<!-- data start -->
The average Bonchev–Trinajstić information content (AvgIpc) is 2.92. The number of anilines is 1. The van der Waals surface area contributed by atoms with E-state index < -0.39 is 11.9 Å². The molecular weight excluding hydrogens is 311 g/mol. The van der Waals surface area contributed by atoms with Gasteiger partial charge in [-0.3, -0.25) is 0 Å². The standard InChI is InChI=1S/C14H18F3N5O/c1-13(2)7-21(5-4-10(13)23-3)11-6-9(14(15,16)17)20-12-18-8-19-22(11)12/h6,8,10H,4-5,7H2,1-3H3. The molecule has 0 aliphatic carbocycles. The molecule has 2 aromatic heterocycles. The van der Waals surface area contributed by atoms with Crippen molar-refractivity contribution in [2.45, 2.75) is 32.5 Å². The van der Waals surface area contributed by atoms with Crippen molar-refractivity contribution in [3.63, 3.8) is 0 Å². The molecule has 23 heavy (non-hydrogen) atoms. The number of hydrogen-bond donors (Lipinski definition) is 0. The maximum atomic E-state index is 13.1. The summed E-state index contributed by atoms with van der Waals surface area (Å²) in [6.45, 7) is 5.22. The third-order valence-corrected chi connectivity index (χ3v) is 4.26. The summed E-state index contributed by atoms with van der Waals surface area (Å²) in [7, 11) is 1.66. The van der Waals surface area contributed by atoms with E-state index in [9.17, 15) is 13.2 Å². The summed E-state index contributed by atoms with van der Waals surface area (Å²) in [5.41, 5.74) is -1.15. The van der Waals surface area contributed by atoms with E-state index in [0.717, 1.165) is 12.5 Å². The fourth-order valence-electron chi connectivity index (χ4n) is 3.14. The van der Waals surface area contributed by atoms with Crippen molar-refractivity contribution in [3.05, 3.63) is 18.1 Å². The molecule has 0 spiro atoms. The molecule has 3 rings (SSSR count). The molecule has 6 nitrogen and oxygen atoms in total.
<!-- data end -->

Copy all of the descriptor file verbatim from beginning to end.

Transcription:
The average Bonchev–Trinajstić information content (AvgIpc) is 2.92. The number of anilines is 1. The van der Waals surface area contributed by atoms with E-state index < -0.39 is 11.9 Å². The molecular weight excluding hydrogens is 311 g/mol. The van der Waals surface area contributed by atoms with Gasteiger partial charge in [-0.3, -0.25) is 0 Å². The standard InChI is InChI=1S/C14H18F3N5O/c1-13(2)7-21(5-4-10(13)23-3)11-6-9(14(15,16)17)20-12-18-8-19-22(11)12/h6,8,10H,4-5,7H2,1-3H3. The molecule has 0 aliphatic carbocycles. The molecule has 2 aromatic heterocycles. The van der Waals surface area contributed by atoms with Crippen molar-refractivity contribution in [2.45, 2.75) is 32.5 Å². The van der Waals surface area contributed by atoms with Crippen molar-refractivity contribution in [3.63, 3.8) is 0 Å². The molecule has 23 heavy (non-hydrogen) atoms. The number of hydrogen-bond donors (Lipinski definition) is 0. The maximum atomic E-state index is 13.1. The summed E-state index contributed by atoms with van der Waals surface area (Å²) in [6.45, 7) is 5.22. The third-order valence-corrected chi connectivity index (χ3v) is 4.26. The summed E-state index contributed by atoms with van der Waals surface area (Å²) in [7, 11) is 1.66. The van der Waals surface area contributed by atoms with E-state index in [9.17, 15) is 13.2 Å². The summed E-state index contributed by atoms with van der Waals surface area (Å²) in [5.41, 5.74) is -1.15. The van der Waals surface area contributed by atoms with E-state index in [0.717, 1.165) is 12.5 Å². The fourth-order valence-electron chi connectivity index (χ4n) is 3.14. The van der Waals surface area contributed by atoms with Crippen molar-refractivity contribution in [3.05, 3.63) is 18.1 Å². The molecule has 0 spiro atoms. The molecule has 3 rings (SSSR count). The molecule has 6 nitrogen and oxygen atoms in total.